Perched on a ridge of high ground stands a beautiful white villa, overlooking a lake and acres of lush parkland. This scenic, and very rustic atmosphere, totally belies the fact that the city of London is just a few miles away, and that on a fine day glorious views can be had of the bustling metropolis. Hampstead was once thought of in terms of a rural retreat, but that is not the reason that brought William Murray, the 1st Earl of Mansfield, to Kenwood in the 18th century. Having abandoned his ancestral home in Scotland, Scone Palace, he needed to support himself in a profession worthy of his background and education. He was gaining respect as an up and coming lawyer, and Kenwood afforded him easy access to his main place of work as well as a convenient suburban residence for entertaining.
When Robert Adam was called in to extend and refurbish the brick house in the 1760s, to provide the suitably grand and comfortable accommodation expected by Lord Mansfield's influential guests, he gave Kenwood House the luxurious neoclassical look. Given a free reign by the now busy judge, Adam used Kenwood House as his portfolio. Situated so close to the capital, potential clients would have no problem in finding Kenwood House and it proved to be the ideal place to advertise his innovative work.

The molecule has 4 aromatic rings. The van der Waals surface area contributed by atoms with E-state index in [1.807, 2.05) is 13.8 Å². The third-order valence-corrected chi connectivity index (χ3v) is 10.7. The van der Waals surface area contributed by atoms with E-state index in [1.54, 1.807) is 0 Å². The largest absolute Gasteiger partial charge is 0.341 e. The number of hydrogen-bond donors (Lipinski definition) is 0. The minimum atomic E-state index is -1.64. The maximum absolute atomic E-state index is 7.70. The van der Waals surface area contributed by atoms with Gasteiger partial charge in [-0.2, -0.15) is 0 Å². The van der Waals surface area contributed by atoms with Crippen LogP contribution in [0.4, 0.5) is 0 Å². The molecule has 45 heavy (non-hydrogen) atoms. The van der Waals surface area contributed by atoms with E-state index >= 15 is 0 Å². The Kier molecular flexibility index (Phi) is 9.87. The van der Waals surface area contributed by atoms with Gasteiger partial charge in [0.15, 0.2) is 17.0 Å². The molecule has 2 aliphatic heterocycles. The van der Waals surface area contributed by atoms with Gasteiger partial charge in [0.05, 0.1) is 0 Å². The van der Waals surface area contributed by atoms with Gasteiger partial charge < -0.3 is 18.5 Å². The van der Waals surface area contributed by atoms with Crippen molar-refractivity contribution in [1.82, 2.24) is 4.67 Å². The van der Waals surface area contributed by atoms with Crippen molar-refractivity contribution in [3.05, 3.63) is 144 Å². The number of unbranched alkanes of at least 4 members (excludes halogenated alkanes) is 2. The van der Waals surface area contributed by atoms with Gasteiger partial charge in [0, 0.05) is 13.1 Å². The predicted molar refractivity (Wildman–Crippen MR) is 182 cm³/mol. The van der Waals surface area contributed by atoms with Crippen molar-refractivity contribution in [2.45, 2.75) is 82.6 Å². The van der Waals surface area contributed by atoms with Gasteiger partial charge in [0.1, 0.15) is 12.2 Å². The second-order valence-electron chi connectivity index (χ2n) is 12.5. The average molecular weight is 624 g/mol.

In 1793 William Murray's nephew inherited both Kenwood House and the family title, and it was during his three year occupation that the white brick wings were added, and the gardens laid out by Humphrey Repton. The 3rd Earl completed his father's extensions with lavishly decorated interiors, and oversaw the necessary restoration work at Kenwood House, but preferred to spend most of his time back at the historical home in Scotland. Two momentous occasions have been recorded during the 3rd Earl's time, a visit in 1818 from a Russian Grand Duke and 17 years later a Royal visit by William IV and Queen Adelaide.
Firmly established back in Scotland, the 4th Earl spent only a couple of months each year at Kenwood House, but the 5th Earl once again used his easily accessible London home for an endless round of entertaining. When the 6th Earl inherited in 1906, he installed electric lighting and then let his London property to a series of tenants. For seven years Kenwood House enjoyed a stream of aristocratic visitors, under the tenancy of the Grand Duke Michael of Russia. It then passed to a widowed millionairess from America until 1920, when the Kenwood Preservation Committee was formed.
Unable to save Kenwood House at that time, the contents of the house were auctioned off in 1922. During the next three years the estate was divided and sold to various bodies, and in 1925 Lord Iveagh purchased the house and 74 remaining acres of parkland. Now nothing more than an empty shell, Kenwood House presented a perfect place for the Guinness brewery magnate to house his outstanding collection of paintings, at the same time ensuring the future of this wonderful building.
Remaining very much as it was remodelled in the 18th century, Kenwood's associations have presented a remarkable irony throughout history. Looking every inch the impressive home of a wealthy London gentleman, Kenwood House has never belonged to an Englishman. Owned by Scotsmen for over two centuries, and finally bought by an Irishman in the 20th century, with most of the rebuilding work completed by one of the most renowned Scottish architects of all time.